Date of this Version
Journal of Theoretical Biology
Phylogenetic trees describe the evolutionary history of a group of present-day species from a common ancestor. These trees are typically reconstructed from aligned DNA sequence data. In this paper we analytically address the following question: Is the amount of sequence data required to accurately reconstruct a tree significantly more than the amount required to test whether or not a candidate tree was the ‘true’ tree? By ‘significantly’, we mean that the two quantities do not behave the same way as a function of the number of species being considered. We prove that, for a certain type of model, the amount of information required is not significantly different; while for another type of model, the information required to test a tree is independent of the number of leaves, while that required to reconstruct it grows with this number. Our results combine probabilistic and combinatorial arguments.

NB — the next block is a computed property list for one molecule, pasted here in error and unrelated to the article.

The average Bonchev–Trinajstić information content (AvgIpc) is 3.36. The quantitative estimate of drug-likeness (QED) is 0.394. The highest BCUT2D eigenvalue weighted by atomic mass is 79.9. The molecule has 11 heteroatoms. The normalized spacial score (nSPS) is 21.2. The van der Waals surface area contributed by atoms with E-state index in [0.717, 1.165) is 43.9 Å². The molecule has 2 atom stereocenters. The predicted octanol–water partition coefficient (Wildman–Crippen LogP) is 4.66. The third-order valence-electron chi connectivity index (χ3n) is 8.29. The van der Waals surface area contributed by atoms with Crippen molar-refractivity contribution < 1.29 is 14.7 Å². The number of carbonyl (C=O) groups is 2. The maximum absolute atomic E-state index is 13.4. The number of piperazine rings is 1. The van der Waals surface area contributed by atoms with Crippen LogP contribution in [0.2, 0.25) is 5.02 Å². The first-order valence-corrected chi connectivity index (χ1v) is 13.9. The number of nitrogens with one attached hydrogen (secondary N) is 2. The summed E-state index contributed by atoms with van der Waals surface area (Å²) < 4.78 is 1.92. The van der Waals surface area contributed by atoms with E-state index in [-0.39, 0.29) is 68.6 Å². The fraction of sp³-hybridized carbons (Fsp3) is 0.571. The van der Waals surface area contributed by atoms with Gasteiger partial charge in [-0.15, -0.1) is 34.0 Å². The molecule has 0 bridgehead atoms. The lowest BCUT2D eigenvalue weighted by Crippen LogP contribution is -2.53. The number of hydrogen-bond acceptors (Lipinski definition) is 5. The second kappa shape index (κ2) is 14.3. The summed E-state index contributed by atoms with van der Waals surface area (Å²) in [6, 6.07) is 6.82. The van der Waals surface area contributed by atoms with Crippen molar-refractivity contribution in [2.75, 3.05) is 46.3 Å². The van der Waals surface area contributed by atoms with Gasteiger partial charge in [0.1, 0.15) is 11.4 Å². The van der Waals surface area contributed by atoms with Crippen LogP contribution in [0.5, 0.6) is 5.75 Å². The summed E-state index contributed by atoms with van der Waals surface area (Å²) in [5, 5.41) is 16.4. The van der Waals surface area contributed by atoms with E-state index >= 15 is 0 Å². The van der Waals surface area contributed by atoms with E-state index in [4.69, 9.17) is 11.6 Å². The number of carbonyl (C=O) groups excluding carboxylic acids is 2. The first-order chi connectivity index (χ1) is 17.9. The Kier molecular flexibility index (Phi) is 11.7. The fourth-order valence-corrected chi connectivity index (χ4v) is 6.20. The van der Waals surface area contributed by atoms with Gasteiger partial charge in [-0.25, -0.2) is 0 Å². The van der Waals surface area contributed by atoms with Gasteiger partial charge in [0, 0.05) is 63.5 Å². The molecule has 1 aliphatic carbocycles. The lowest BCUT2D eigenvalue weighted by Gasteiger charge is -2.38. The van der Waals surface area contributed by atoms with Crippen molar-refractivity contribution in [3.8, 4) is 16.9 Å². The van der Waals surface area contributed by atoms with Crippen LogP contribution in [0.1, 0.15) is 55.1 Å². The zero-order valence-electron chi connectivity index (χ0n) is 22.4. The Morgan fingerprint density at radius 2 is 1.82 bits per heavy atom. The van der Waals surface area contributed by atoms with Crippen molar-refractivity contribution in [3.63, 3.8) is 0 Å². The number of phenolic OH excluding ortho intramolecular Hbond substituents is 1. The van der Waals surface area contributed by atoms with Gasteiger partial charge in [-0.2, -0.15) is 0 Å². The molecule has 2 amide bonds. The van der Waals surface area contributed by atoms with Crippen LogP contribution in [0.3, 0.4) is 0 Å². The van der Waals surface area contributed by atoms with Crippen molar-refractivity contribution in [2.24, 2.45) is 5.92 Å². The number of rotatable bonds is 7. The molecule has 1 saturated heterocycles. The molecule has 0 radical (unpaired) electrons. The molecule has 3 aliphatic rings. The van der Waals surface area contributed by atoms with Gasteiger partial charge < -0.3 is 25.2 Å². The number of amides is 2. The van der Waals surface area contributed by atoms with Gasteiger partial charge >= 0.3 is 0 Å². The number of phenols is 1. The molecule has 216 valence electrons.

© 2009. This manuscript version is made available under the CC-BY-NC-ND 4.0 license.
phylogenetic tree, information content, sequence length, reconstruction
Steel, M., Székely, L., & Mossel, E. (2009). Phylogenetic Information Complexity: Is Testing a Tree Easier Than Finding It?. Journal of Theoretical Biology, 258 (1), 95-102. http://dx.doi.org/10.1016/j.jtbi.2009.01.007
Date Posted: 27 November 2017
This document has been peer reviewed.